Teacher and parent input is critical and it’s important to listen to children and teens about their experiences with medication, both positive and negative, to get to the right balance.

“Having our objective testing to assess the effect of medication helps prevent over-medication and allows us to find the optimal dose more quickly that waiting for grades or subjective assessments”, says Ghegan. At Focus-MD physicians follow patients closely to monitor improvement in symptoms, academic and social progress and minimize side effects.

3. Go to bed early.

Many parents don’t always realize just how much sleep children need. While adults need 8 hours of sleep, children – especially ages 4 to 7 – require 11 or 12 hours of sleep.

With earlier school start times, after-school activities and both parents working, many children are sleep deprived. A child with ADHD will benefit greatly from getting enough rest since sleep is proven to help with attention, focus and hyperactivity.

4. Cut down on screen time.

We could all probably benefit from less time spent in front of the TV or computer, but this is especially true for children with ADHD. Remove televisions and computers from your child’s bedroom to eliminate distractions during both sleep time and study time.

5. Stay organized.

For children struggling to stay focused, getting organized will help greatly. Have the child keep an assignment book for school, makes lists and use a calendar. This not only helps the child stay on track but will cut down on stress at home.

Gheghan also stresses the importance a good diet and exercise, which releases endorphins that aid in concentration and focus.

“It’s not just about handing out medicine,” she says. “We take a holistic approach to the patient and talk about lifestyle as well.”

Focus-MD is a medical practice in Mount Pleasant for children with ADHD and related problems. At Focus-MD, ADHD is treated like a medical problem, not a psychological one. Their team of qualified and experienced medical doctors is committed to providing the high-quality, individualized care.

Call (843) 593-9332 for additional information or to schedule an appointment.”

Meet the 2017 Focus-MD $1,000 Scholarship Winner

We are very pleased to introduce the winner of the 2017 Focus on Your Future Scholarship Essay contest.  Isabel is a student at the College of Charleston in Charleston, SC.  Like many patients with ADHD, she was diagnosed in grade school, but it wasn’t until high school when she started to really struggle with the academic demands.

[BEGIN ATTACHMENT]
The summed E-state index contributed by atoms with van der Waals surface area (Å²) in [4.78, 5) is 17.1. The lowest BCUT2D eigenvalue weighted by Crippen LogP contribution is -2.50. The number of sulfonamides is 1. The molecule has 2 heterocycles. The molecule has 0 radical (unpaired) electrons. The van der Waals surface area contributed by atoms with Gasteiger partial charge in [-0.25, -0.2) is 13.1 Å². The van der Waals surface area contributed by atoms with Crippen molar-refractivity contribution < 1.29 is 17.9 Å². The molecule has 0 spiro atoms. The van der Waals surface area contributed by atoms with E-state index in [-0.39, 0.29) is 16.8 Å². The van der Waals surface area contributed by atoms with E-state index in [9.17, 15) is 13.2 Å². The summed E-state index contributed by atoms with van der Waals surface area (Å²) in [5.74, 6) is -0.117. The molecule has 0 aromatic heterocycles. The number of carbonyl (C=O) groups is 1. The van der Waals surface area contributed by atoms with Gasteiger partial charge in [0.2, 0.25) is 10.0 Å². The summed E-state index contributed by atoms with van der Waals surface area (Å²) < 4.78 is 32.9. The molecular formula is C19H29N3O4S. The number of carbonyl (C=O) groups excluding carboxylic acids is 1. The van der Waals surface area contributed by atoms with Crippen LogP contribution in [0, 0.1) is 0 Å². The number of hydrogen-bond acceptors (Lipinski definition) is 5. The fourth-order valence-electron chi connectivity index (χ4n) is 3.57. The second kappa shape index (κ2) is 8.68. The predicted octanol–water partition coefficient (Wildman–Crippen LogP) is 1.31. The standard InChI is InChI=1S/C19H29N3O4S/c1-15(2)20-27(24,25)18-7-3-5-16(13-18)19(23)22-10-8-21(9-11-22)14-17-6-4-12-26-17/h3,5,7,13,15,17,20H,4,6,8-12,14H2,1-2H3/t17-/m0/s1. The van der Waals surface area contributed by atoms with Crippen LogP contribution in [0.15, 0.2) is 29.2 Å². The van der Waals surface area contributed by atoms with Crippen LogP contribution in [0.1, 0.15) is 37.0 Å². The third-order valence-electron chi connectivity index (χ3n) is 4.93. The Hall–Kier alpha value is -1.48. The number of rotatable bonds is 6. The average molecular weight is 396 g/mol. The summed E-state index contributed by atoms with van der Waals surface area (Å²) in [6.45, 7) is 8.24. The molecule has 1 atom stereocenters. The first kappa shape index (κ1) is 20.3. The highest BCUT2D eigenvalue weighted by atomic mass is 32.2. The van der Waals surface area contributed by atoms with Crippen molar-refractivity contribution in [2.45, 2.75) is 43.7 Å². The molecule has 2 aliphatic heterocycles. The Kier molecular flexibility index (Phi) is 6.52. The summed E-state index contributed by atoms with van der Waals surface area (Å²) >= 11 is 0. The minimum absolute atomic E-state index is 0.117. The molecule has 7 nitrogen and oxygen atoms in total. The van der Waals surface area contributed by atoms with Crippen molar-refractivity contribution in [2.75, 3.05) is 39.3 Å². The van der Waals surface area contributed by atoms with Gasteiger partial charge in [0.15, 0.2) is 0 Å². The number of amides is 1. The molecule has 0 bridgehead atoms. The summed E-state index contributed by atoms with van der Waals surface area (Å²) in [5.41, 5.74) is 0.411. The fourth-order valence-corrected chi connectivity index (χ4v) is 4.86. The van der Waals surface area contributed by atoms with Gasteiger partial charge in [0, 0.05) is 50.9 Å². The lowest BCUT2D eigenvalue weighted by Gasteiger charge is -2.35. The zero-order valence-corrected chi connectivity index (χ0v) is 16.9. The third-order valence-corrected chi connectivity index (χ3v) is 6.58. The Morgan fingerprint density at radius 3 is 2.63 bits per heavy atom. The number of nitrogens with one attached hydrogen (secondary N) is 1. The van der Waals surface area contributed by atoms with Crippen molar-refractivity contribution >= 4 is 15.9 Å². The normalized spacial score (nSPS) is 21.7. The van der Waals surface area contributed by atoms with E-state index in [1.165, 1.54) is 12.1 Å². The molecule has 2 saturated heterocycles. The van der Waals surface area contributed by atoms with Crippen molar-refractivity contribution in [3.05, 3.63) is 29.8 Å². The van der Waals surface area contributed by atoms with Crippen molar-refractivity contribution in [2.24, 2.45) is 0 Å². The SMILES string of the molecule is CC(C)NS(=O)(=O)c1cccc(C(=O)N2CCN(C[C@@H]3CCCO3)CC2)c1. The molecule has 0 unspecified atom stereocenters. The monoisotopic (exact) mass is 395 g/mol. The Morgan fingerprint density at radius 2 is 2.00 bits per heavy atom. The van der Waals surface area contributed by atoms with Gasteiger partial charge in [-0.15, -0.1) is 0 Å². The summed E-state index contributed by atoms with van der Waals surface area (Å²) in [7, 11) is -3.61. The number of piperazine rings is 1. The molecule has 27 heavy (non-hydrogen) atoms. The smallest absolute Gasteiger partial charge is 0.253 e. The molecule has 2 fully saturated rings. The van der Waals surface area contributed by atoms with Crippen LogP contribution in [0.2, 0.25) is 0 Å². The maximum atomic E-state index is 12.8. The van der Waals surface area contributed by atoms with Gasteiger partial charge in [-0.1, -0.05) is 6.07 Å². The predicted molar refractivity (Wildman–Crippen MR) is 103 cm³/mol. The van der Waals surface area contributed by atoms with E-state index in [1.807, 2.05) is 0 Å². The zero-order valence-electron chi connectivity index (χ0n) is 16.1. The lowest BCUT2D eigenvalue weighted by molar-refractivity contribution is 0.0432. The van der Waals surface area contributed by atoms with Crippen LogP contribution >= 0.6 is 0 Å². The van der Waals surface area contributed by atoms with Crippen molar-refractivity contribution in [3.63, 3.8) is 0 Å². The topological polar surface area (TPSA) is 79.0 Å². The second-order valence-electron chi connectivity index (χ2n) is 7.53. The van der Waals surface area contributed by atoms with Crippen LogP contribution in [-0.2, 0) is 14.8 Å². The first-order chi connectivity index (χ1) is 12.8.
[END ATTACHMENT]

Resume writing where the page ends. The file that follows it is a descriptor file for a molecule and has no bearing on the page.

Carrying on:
In high school she was frustrated that many of her peers were performing better and grasped the concepts much easier than she. After falling behind in most of her classes, she took charge of both her educational and medical well-being. She obtained a 504 education plan  to help her manage some of her barriers to learning. She also started treating her ADHD with medication and using organizational techniques that in her words, “enabled me to utilize the knowledge I possessed all along, but up until that point, struggled to organize and apply.”  She even improved her diet and sleep habits and began to exercise more regularly.

Once she was able to focus on her classes, Isabel says, “It was not a matter of not being smart enough, but instead, a matter of unscrambling the jumbled thoughts in my head.”  Now that she had that focus she also realized her love for mathematics and even made the Varsity Math Team her senior year, which moved on to win the State Championships!  That same year Isabel also started volunteering as a teacher’s assistant for students with learning disabilities. With over 150 volunteer hours serving the youth in Charleston, it’s no surprise that she is now pursuing a career in education, with a focus on STEM (Science, Technology, Engineering, and Math).

Now on her way earn her bachelor’s degree in Mathematics with minors in Computer Science and Women and Gender Studies at the College of Charleston, she is a member of the Bonner Leader Program, which is a four year civic leadership and development program for student advocates for social justice and change. She is also a volunteer with Girls Rock Charleston, a grassroots nonprofit that uses music as a vehicle for social change and builds power among girls in Charleston, South Carolina.  After finishing her bachelor’s degree she plans on attending graduate school for a Master’s Degree in Education.